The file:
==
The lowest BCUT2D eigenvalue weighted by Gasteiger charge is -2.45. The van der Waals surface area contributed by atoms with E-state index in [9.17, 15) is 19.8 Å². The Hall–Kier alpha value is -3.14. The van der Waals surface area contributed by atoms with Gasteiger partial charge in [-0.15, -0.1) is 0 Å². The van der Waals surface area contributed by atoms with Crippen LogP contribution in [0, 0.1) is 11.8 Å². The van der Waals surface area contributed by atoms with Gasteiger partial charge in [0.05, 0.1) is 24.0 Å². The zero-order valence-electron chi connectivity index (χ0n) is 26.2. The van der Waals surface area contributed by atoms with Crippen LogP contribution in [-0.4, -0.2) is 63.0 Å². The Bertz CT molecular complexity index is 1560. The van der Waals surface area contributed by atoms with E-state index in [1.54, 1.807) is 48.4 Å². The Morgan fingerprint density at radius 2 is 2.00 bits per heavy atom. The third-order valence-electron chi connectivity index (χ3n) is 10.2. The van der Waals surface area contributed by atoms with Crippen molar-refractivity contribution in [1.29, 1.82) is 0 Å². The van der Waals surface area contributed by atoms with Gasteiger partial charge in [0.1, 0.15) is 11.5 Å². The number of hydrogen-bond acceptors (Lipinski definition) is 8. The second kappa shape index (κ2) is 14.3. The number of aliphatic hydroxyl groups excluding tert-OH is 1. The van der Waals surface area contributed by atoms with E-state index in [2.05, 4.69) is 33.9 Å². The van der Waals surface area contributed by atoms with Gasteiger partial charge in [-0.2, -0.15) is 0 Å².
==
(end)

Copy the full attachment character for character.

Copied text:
The lowest BCUT2D eigenvalue weighted by Gasteiger charge is -2.45. The van der Waals surface area contributed by atoms with E-state index in [9.17, 15) is 19.8 Å². The Hall–Kier alpha value is -3.14. The van der Waals surface area contributed by atoms with Gasteiger partial charge in [-0.15, -0.1) is 0 Å². The van der Waals surface area contributed by atoms with Crippen LogP contribution in [0, 0.1) is 11.8 Å². The van der Waals surface area contributed by atoms with Gasteiger partial charge in [0.05, 0.1) is 24.0 Å². The zero-order valence-electron chi connectivity index (χ0n) is 26.2. The van der Waals surface area contributed by atoms with Crippen LogP contribution in [-0.4, -0.2) is 63.0 Å². The Bertz CT molecular complexity index is 1560. The van der Waals surface area contributed by atoms with E-state index in [1.54, 1.807) is 48.4 Å². The Morgan fingerprint density at radius 2 is 2.00 bits per heavy atom. The third-order valence-electron chi connectivity index (χ3n) is 10.2. The van der Waals surface area contributed by atoms with Crippen molar-refractivity contribution in [1.29, 1.82) is 0 Å². The van der Waals surface area contributed by atoms with Gasteiger partial charge in [0.1, 0.15) is 11.5 Å². The number of hydrogen-bond acceptors (Lipinski definition) is 8. The second kappa shape index (κ2) is 14.3. The number of aliphatic hydroxyl groups excluding tert-OH is 1. The van der Waals surface area contributed by atoms with E-state index in [2.05, 4.69) is 33.9 Å². The van der Waals surface area contributed by atoms with Gasteiger partial charge in [-0.2, -0.15) is 0 Å².